Julie Sullivan discusses Public Lending Right.

A recent exchange on Twitter made me realise that many British and Irish writers, translators and illustrators do not know how lucky they are that they can be paid each time their books —now including e-books — are taken out of a public library. 


Yes, few countries have this law. I wish the United States did! American authors and illustrators, unlike their British counterparts, are paid exactly once, when a library buys the book — no matter how many times it is later lent out.

The Public Lending Right is not to be taken for granted. The UK Society of Authors, among others, fought long and hard for it, and it was finally passed in 1979. 

The first country to pay authors and illustrators for books being lent to library readers was Denmark, in 1946. Norway passed a similar law in in 1947, and Sweden was next in 1954. 

Today, at least 35 countries, including most European nations, as well as Israel, Canada, Australia, and New Zealand, pay book creators when their books are taken out of libraries. In the European Union, it has been the law since 1992 that authors must receive compensation for library lending. 


Sadly for us Americans, as far as I know no writers' group is currently even fighting for the same thing in the USA.


Jolly Roger pirate flag, from Vector Portal

Another complication, too long to deal with here, is that book piracy is increasing all over the world. It's almost impossible to stop someone from pirating a popular book. There is currently a major lawsuit against the nonprofit Internet Archive, based in the US, by American publishers saying that the Internet Archive's free loans of unpaid-for books amounts to piracy. 

The British Society of Authors comments, 'To be clear, whatever the outcome of this US case, the Internet Archive’s practices are undoubtedly an infringement in English law, which does not have a similar fair use doctrine.'


Although the amount of money is rather small, British and Irish authors and illustrators (and translators on occasion) can receive something when their books are popular with library readers. The amount yearly can be up to several thousand pounds in Britain, and €1000 in Ireland.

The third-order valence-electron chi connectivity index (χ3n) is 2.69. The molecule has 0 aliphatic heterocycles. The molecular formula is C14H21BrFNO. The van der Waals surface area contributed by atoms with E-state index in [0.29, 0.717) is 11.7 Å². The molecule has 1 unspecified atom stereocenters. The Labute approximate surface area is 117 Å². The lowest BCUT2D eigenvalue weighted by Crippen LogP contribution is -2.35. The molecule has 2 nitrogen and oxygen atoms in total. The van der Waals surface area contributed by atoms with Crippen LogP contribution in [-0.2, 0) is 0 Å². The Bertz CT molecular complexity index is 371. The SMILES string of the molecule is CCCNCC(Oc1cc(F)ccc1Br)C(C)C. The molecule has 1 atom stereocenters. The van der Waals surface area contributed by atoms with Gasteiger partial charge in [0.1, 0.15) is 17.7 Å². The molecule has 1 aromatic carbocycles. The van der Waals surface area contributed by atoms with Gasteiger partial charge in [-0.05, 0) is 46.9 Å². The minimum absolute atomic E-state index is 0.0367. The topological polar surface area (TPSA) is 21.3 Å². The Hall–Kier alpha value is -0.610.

The Public Lending Right rewards authors whose books go on being read long after they are published, even if they are no longer for sale in bookshops. Children's books are among the most-borrowed at libraries, so the PLR money is a welcome addition to what is for most writers and illustrators a small income from their work. In 2018, e-books were added.

Children at a Library, The Boys' and Girls' Library (1851)

How do you receive this Public Lending Right money? It doesn't happen automatically. You must register here (, through the British Library. British and Irish writers and illustrators can register for both countries at the British Library site, as the two have reciprocity. In Ireland: 


You will need your book's ISBN number, and you must create an account, which involves sending actual copies of the verifying documents. The FAQs are here:

The British poet Maureen Duffy, one of the chief campaigners for the original British Public Lending Right, puts it in a nutshell'First and foremost, PLR upholds the principle of "no use without payment” … It supports the creation of new work.' 

Nothing makes writers want to keep working as much as knowing their books are still being read and enjoyed, long after they were published.

Pay the Creator (logo), from Creative Rights Alliance

Learn more about PLR:

* Header image Dog with Books, from Mr Punch with the Children  


Julie Sullivan is an American translator (French and German to English) and a copy designer. She loves libraries and is a SCBWI volunteer. 

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